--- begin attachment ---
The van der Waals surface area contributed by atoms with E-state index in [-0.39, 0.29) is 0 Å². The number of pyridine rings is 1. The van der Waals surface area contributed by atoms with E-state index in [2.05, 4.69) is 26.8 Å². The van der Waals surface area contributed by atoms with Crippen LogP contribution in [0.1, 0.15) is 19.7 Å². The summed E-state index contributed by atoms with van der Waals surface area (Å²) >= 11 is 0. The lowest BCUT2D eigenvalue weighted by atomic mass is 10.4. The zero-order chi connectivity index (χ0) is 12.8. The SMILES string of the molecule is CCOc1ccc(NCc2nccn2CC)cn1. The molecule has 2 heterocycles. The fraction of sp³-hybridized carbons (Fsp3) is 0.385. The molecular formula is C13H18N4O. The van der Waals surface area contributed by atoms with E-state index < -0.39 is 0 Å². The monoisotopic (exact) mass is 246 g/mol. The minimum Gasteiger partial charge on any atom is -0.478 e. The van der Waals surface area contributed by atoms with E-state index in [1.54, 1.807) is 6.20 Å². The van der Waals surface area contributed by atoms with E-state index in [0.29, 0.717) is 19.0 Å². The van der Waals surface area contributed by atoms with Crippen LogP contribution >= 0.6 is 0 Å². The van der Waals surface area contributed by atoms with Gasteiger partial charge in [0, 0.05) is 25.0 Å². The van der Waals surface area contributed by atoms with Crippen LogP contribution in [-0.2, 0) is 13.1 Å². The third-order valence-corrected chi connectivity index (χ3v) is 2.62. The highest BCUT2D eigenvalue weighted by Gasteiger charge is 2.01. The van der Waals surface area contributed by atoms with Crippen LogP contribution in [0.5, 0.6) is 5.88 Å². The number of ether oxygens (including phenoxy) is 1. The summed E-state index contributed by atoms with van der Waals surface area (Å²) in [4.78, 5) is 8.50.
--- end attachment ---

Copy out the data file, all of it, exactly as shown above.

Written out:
The van der Waals surface area contributed by atoms with E-state index in [-0.39, 0.29) is 0 Å². The number of pyridine rings is 1. The van der Waals surface area contributed by atoms with E-state index in [2.05, 4.69) is 26.8 Å². The van der Waals surface area contributed by atoms with Crippen LogP contribution in [0.1, 0.15) is 19.7 Å². The summed E-state index contributed by atoms with van der Waals surface area (Å²) >= 11 is 0. The lowest BCUT2D eigenvalue weighted by atomic mass is 10.4. The zero-order chi connectivity index (χ0) is 12.8. The SMILES string of the molecule is CCOc1ccc(NCc2nccn2CC)cn1. The molecule has 2 heterocycles. The fraction of sp³-hybridized carbons (Fsp3) is 0.385. The molecular formula is C13H18N4O. The van der Waals surface area contributed by atoms with E-state index < -0.39 is 0 Å². The monoisotopic (exact) mass is 246 g/mol. The minimum Gasteiger partial charge on any atom is -0.478 e. The van der Waals surface area contributed by atoms with E-state index in [1.54, 1.807) is 6.20 Å². The van der Waals surface area contributed by atoms with E-state index in [0.29, 0.717) is 19.0 Å². The van der Waals surface area contributed by atoms with Crippen LogP contribution >= 0.6 is 0 Å². The van der Waals surface area contributed by atoms with Gasteiger partial charge in [0, 0.05) is 25.0 Å². The van der Waals surface area contributed by atoms with Crippen LogP contribution in [-0.2, 0) is 13.1 Å². The third-order valence-corrected chi connectivity index (χ3v) is 2.62. The highest BCUT2D eigenvalue weighted by Gasteiger charge is 2.01. The van der Waals surface area contributed by atoms with Crippen LogP contribution in [0.5, 0.6) is 5.88 Å². The number of ether oxygens (including phenoxy) is 1. The summed E-state index contributed by atoms with van der Waals surface area (Å²) in [4.78, 5) is 8.50.